Transwell assay was performed to assess the migration and invasion potency after the expression of miR-17-5p and HSPB2 was down-regulated alone or simultaneously. * P <0.05; ** P <0.01; *** P <0.001.
In this study, we detected the expression of miR-17-5p in 47 pairs of CRC tissue and adjacent normal tissue samples, and the results showed that miR-17-5p was significantly upregulated in CRC tissues and was associated with lymph node metastasis. miR-17-5p is a critical oncogenic miRNA, and the increased expression of miR-17-5p was found to be involved in the development of multiple tumors, including hepatocellular carcinoma, gastric cancer, prostate cancer, ovarian cancer, and breast cancer. miR-17-5p overexpression was also found to inhibit cell proliferation, invasion, and tumor metastasis in certain cancer cell lines. However, it is still necessary to clarify how miR-17-5p regulates the development of CRC. Our research results show that overexpression of miR-17-5p promoted the proliferation, anti-apoptosis, migration and invasion of CRC cells, whereas knockdown of miR-17-5p inhibited cell proliferation, migration and invasion but had no significant effect on apoptosis. Taken together, these results suggest that miR-17-5p may contribute to the development of CRC by promoting certain malignant biological characteristics such as growth and metastasis. miRNA regulates gene expression by binding to the 3'-UTR region of the target gene for translational inhibition or degradation. We performed transcriptome sequencing to obtain differentially expressed genes affected by expression of miR-17-5p. And we infer that HSPB2 is the target of miR-17-5p with the help of miRNA target prediction software. Subsequently, the luciferase reporter assay was used to validate that miR-17-5p directly binds to the 3'-UTR region of HSPB2. This is the first demonstration of miR-17-5p as a tumor miR targeting HSPB2 in CRC.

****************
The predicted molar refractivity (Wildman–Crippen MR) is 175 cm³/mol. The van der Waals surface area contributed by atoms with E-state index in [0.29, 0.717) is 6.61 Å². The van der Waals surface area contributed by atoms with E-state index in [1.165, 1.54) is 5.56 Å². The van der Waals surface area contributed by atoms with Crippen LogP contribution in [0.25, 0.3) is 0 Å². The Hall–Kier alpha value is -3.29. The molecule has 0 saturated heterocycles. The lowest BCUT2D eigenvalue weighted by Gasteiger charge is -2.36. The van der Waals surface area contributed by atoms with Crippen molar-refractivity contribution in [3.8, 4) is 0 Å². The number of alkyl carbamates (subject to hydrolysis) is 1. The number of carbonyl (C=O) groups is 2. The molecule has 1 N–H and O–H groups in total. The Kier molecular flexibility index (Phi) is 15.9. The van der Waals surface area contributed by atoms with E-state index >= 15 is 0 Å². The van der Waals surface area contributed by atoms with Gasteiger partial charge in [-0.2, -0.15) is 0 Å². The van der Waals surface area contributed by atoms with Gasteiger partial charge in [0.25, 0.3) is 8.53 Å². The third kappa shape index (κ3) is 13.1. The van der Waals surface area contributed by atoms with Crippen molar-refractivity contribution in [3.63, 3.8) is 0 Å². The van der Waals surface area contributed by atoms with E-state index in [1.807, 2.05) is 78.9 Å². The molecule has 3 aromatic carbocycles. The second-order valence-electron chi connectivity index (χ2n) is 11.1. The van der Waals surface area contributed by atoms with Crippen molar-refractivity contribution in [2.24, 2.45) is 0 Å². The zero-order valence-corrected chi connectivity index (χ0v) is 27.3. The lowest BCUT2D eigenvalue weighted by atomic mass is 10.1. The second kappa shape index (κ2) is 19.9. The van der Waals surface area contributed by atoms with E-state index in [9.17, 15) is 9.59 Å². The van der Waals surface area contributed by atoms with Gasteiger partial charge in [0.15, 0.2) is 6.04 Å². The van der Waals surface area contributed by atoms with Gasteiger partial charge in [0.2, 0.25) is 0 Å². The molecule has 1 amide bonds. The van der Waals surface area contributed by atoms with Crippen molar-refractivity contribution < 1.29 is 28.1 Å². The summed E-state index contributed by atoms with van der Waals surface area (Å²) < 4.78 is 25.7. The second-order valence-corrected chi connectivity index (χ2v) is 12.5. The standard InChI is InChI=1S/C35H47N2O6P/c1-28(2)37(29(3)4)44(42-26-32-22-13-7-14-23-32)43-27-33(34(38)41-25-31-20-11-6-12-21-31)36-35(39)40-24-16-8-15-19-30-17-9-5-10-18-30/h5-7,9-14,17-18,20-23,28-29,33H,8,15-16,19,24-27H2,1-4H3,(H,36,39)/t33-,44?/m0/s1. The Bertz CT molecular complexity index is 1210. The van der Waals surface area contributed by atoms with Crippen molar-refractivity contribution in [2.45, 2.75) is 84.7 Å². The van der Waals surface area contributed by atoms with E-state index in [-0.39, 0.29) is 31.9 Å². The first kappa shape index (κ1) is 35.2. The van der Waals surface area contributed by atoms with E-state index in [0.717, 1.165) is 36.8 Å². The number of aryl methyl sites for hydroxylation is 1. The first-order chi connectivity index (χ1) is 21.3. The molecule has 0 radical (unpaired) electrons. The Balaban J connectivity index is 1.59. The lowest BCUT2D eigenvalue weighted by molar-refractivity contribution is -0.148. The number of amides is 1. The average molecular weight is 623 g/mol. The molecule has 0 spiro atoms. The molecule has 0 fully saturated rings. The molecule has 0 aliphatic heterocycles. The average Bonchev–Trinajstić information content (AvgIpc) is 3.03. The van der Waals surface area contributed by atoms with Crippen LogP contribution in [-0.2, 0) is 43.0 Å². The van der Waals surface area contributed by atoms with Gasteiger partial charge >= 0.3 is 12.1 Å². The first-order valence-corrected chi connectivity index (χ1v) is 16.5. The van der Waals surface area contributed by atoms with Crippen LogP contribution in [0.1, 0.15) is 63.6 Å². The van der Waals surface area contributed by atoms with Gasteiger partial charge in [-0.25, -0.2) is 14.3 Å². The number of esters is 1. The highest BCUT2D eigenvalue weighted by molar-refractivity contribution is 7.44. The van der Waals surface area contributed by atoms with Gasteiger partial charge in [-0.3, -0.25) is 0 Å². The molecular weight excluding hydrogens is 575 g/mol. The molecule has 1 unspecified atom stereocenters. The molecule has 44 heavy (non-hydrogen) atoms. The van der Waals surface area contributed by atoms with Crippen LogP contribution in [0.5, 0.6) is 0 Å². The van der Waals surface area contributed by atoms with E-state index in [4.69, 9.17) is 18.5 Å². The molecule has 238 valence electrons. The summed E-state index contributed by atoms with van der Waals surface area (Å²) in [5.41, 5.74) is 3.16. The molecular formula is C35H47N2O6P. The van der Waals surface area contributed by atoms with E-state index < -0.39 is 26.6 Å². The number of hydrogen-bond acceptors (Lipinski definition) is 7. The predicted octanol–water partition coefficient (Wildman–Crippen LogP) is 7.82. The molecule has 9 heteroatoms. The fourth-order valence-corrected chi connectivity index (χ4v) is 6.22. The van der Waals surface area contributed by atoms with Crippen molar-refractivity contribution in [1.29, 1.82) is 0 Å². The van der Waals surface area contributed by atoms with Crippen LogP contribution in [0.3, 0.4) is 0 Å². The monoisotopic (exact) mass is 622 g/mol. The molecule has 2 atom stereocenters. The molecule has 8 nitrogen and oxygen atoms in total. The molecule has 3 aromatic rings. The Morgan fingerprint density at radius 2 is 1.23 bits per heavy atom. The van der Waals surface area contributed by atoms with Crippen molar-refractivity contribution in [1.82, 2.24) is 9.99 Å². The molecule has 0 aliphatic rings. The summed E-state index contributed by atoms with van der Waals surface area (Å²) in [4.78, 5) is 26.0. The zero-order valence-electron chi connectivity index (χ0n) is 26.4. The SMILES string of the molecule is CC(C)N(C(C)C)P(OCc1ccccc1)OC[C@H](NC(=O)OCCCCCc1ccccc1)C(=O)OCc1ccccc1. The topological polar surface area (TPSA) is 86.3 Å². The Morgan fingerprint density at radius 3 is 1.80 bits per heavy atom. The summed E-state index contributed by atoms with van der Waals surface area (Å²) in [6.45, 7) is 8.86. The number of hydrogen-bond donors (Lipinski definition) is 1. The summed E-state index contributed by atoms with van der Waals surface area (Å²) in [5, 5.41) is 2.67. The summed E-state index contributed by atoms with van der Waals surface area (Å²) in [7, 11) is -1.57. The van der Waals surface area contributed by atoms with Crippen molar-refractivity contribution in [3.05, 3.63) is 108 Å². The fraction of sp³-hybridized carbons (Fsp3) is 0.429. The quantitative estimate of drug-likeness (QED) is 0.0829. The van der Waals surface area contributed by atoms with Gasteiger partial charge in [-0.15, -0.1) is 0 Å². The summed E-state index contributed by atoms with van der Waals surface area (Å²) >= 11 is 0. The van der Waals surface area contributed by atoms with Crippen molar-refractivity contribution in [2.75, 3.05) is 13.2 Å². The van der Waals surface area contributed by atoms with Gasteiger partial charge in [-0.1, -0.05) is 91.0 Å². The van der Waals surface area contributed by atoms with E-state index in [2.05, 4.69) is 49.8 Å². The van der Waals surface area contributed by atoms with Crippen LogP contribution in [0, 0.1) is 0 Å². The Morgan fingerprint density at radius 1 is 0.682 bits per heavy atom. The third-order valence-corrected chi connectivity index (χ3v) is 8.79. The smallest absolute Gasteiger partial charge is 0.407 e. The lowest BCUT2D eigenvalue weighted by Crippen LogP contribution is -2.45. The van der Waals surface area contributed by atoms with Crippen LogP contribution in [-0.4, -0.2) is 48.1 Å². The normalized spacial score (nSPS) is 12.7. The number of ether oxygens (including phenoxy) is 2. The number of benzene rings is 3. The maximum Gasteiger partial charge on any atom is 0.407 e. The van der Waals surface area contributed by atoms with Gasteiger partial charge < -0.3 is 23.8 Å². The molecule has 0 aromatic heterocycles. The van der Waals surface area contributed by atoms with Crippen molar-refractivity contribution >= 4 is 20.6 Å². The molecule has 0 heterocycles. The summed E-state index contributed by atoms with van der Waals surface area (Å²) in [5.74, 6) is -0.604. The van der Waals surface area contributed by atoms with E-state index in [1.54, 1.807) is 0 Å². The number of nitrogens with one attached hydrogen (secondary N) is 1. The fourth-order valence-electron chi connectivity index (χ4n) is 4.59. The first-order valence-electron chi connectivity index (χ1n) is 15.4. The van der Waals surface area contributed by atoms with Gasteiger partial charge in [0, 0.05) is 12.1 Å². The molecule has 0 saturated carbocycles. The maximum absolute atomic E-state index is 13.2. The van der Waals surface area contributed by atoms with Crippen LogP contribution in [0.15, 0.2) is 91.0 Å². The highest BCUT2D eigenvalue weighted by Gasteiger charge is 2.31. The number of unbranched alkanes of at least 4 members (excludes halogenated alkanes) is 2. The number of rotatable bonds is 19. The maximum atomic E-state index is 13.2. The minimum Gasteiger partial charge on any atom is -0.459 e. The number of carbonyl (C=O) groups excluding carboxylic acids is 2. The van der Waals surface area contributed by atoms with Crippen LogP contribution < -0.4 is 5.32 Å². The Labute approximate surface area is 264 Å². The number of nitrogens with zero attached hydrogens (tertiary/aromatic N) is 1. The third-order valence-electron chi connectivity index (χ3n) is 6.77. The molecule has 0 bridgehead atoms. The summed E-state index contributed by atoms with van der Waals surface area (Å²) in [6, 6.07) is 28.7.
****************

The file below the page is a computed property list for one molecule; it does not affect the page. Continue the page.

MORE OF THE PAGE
HSPs can interact with its substrate to keep the denatured protein in a folded state and transform it into a functional conformation as a molecular chaperone[37, 38]. Furthermore, HSPs have been reported to be involved in cancer cell proliferation, survival, and apoptosis[39-41]. HSPB2 is a novel and unique member of the HSPs family, is located on the 11q22-q23 chromosome[42, 43]. According to reports, HSPB2 expression is reduced in esophageal squamous cell carcinoma and pancreatic cancer, and can inhibit the progression of pancreatic cancer. HSPB2 also inhibits the apoptotic pathway by being concentratedly expressed in breast cancer and inhibiting the activation of caspase-8 in breast cancer. However, there is no report on the impact of HSPB2 on CRC. Our results show that the expression of HSPB2 in CRC is significantly lower than that of paired samples from adjacent normal tissues. Analysis of the CRC data set of TCGA, COAD and READ data set of GEPIA showed that the expression of HSPB2 in cancer tissues was significantly reduced compared with normal tissues. This indicates the potential role of HSPB2 as a CRC suppressor gene and makes our research clinically relevant.